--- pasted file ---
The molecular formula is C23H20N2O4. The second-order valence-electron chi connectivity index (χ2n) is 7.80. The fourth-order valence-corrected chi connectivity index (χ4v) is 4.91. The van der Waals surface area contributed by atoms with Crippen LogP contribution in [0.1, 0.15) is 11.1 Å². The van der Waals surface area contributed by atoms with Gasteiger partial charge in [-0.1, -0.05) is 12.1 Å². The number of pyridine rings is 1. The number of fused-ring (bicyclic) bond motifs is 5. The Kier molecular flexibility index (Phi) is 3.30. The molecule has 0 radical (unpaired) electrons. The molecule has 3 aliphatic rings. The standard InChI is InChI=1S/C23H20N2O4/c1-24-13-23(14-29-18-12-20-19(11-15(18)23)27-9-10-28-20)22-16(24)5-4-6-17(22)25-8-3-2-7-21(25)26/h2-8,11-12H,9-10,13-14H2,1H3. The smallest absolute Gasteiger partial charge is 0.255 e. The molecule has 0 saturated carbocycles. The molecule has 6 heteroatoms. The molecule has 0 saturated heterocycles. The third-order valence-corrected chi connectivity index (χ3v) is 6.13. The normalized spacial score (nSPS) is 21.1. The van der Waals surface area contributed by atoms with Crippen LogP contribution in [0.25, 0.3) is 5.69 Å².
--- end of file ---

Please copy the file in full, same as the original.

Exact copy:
The molecular formula is C23H20N2O4. The second-order valence-electron chi connectivity index (χ2n) is 7.80. The fourth-order valence-corrected chi connectivity index (χ4v) is 4.91. The van der Waals surface area contributed by atoms with Crippen LogP contribution in [0.1, 0.15) is 11.1 Å². The van der Waals surface area contributed by atoms with Gasteiger partial charge in [-0.1, -0.05) is 12.1 Å². The number of pyridine rings is 1. The number of fused-ring (bicyclic) bond motifs is 5. The Kier molecular flexibility index (Phi) is 3.30. The molecule has 0 radical (unpaired) electrons. The molecule has 3 aliphatic rings. The standard InChI is InChI=1S/C23H20N2O4/c1-24-13-23(14-29-18-12-20-19(11-15(18)23)27-9-10-28-20)22-16(24)5-4-6-17(22)25-8-3-2-7-21(25)26/h2-8,11-12H,9-10,13-14H2,1H3. The smallest absolute Gasteiger partial charge is 0.255 e. The molecule has 0 saturated carbocycles. The molecule has 6 heteroatoms. The molecule has 0 saturated heterocycles. The third-order valence-corrected chi connectivity index (χ3v) is 6.13. The normalized spacial score (nSPS) is 21.1. The van der Waals surface area contributed by atoms with Crippen LogP contribution in [0.25, 0.3) is 5.69 Å².